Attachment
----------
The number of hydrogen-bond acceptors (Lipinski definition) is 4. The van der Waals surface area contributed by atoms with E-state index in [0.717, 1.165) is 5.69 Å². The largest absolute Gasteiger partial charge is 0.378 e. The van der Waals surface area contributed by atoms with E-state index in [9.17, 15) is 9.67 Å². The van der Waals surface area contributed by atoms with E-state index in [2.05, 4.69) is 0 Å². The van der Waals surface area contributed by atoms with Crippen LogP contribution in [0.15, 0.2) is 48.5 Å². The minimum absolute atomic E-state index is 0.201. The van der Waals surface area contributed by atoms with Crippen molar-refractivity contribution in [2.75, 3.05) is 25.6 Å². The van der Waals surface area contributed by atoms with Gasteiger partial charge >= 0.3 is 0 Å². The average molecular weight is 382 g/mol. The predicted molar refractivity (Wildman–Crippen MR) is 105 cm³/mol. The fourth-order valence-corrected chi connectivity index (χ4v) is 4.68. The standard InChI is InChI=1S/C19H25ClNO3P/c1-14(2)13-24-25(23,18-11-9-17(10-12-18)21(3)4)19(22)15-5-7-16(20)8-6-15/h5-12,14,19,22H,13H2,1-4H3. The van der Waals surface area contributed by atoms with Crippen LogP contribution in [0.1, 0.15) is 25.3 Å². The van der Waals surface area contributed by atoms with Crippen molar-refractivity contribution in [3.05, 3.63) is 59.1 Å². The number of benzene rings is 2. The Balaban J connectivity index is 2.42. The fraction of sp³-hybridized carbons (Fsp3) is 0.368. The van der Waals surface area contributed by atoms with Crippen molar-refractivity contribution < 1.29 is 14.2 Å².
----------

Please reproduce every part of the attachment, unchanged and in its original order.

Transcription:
The number of hydrogen-bond acceptors (Lipinski definition) is 4. The van der Waals surface area contributed by atoms with E-state index in [0.717, 1.165) is 5.69 Å². The largest absolute Gasteiger partial charge is 0.378 e. The van der Waals surface area contributed by atoms with E-state index in [9.17, 15) is 9.67 Å². The van der Waals surface area contributed by atoms with E-state index in [2.05, 4.69) is 0 Å². The van der Waals surface area contributed by atoms with Crippen LogP contribution in [0.15, 0.2) is 48.5 Å². The minimum absolute atomic E-state index is 0.201. The van der Waals surface area contributed by atoms with Crippen molar-refractivity contribution in [2.75, 3.05) is 25.6 Å². The van der Waals surface area contributed by atoms with Gasteiger partial charge >= 0.3 is 0 Å². The average molecular weight is 382 g/mol. The predicted molar refractivity (Wildman–Crippen MR) is 105 cm³/mol. The fourth-order valence-corrected chi connectivity index (χ4v) is 4.68. The standard InChI is InChI=1S/C19H25ClNO3P/c1-14(2)13-24-25(23,18-11-9-17(10-12-18)21(3)4)19(22)15-5-7-16(20)8-6-15/h5-12,14,19,22H,13H2,1-4H3. The van der Waals surface area contributed by atoms with Crippen LogP contribution in [0.1, 0.15) is 25.3 Å². The van der Waals surface area contributed by atoms with Crippen molar-refractivity contribution in [3.05, 3.63) is 59.1 Å². The number of benzene rings is 2. The Balaban J connectivity index is 2.42. The fraction of sp³-hybridized carbons (Fsp3) is 0.368. The van der Waals surface area contributed by atoms with Crippen molar-refractivity contribution < 1.29 is 14.2 Å².